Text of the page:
I’ve been involved with countless Jewish communities, all across the spectrum of religious observance, and the shocking, upsetting and disheartening thing I began to notice recently was this: the communities which claim to be inclusive, and dedicated to making everybody feel at home, are quite often the least welcoming ones. The ones which say “our doors are open to everyone,” usually forget to add that although you may be allowed to walk through the doors, you won’t want to keep coming back unless you do things their way.
It’s bizarre. Ironic, even. When I felt estranged from my own faith- cast aside, cut off, left out- I immediately sought out shuls which made a claim to be welcoming and accepting of everybody. Once I was inside, I found that the opposite was true, and was pushed further and further away from Judaism.
My Jewish journey has had ups and downs- times when I’ve adored my religion and felt connected to G-d, and times when I’ve wanted to- and actively planned to- leave. But today, I feel particularly spiritual and as I reflect on all the times I’ve been shunned and pushed away, I begin to think that maybe these things happened for a reason: to teach me to seek out others feeling lost and excluded, and welcome them back.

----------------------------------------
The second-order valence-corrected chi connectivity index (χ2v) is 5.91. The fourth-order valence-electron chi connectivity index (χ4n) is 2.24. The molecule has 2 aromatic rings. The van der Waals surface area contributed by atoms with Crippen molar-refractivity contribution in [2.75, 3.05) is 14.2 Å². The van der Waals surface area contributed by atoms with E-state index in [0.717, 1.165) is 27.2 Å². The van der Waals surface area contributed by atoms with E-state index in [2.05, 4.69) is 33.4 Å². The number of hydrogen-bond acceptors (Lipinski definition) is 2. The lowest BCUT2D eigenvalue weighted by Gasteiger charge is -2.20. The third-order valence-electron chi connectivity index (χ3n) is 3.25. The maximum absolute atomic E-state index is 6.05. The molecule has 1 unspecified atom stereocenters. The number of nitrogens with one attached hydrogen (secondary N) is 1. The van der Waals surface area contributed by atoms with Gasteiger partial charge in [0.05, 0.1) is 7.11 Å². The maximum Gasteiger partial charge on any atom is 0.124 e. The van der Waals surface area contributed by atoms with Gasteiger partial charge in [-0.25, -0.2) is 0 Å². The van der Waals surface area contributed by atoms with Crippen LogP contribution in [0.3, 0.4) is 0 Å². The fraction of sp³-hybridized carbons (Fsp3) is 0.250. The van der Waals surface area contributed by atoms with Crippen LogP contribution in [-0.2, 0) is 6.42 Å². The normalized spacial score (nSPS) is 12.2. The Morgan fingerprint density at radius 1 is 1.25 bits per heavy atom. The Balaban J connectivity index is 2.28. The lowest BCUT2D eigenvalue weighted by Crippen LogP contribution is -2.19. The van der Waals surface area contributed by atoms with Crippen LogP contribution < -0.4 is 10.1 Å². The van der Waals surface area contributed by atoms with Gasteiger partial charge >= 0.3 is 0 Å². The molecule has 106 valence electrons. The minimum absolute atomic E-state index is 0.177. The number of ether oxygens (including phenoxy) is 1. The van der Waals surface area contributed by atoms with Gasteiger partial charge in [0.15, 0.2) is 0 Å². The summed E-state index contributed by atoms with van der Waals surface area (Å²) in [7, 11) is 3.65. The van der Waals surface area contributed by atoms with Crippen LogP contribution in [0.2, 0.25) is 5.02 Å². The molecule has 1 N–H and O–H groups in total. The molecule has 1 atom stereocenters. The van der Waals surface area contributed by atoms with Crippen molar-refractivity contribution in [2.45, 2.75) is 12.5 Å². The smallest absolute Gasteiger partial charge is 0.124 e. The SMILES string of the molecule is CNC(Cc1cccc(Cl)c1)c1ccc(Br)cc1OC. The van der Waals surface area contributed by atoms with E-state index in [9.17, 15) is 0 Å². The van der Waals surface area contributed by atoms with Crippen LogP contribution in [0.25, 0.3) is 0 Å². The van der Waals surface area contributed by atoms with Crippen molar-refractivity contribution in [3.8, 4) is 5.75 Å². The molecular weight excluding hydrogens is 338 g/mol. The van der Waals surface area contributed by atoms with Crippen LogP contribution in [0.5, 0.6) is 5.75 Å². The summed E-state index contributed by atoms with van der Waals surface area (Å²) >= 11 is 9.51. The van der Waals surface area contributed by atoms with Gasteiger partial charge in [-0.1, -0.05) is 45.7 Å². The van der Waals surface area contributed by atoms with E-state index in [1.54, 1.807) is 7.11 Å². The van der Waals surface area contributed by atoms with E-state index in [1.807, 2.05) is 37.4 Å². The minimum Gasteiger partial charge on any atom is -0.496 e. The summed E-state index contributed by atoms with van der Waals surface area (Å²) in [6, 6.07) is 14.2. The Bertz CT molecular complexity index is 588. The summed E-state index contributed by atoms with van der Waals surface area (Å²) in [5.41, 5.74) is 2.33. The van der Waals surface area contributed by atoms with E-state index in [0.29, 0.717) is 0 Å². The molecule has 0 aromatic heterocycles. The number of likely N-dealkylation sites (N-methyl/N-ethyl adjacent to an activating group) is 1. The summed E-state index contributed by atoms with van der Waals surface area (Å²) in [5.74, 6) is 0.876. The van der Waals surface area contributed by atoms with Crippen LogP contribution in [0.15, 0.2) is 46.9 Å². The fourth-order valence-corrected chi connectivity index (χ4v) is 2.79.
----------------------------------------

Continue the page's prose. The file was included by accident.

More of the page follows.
If this was Hashem’s way of trying to teach me a lesson, it worked. Whenever I see someone standing in the corner, or sitting alone, or just looking like they’d rather be some place else, I make a conscious effort to go and see how they’re doing, and help them realise that their presence is important to me, because I, too, have been in that very same position not long ago.
I’ve said this before, but if you- the person reading this now- feel welcome and at home in your community, I want to ask you a favour. Next time you see someone new, or someone who’s alone, or someone who, for whatever reason, might not be as comfortable as you, I ask you to go over to them and extend the hand of friendship. You never know what a difference it might make.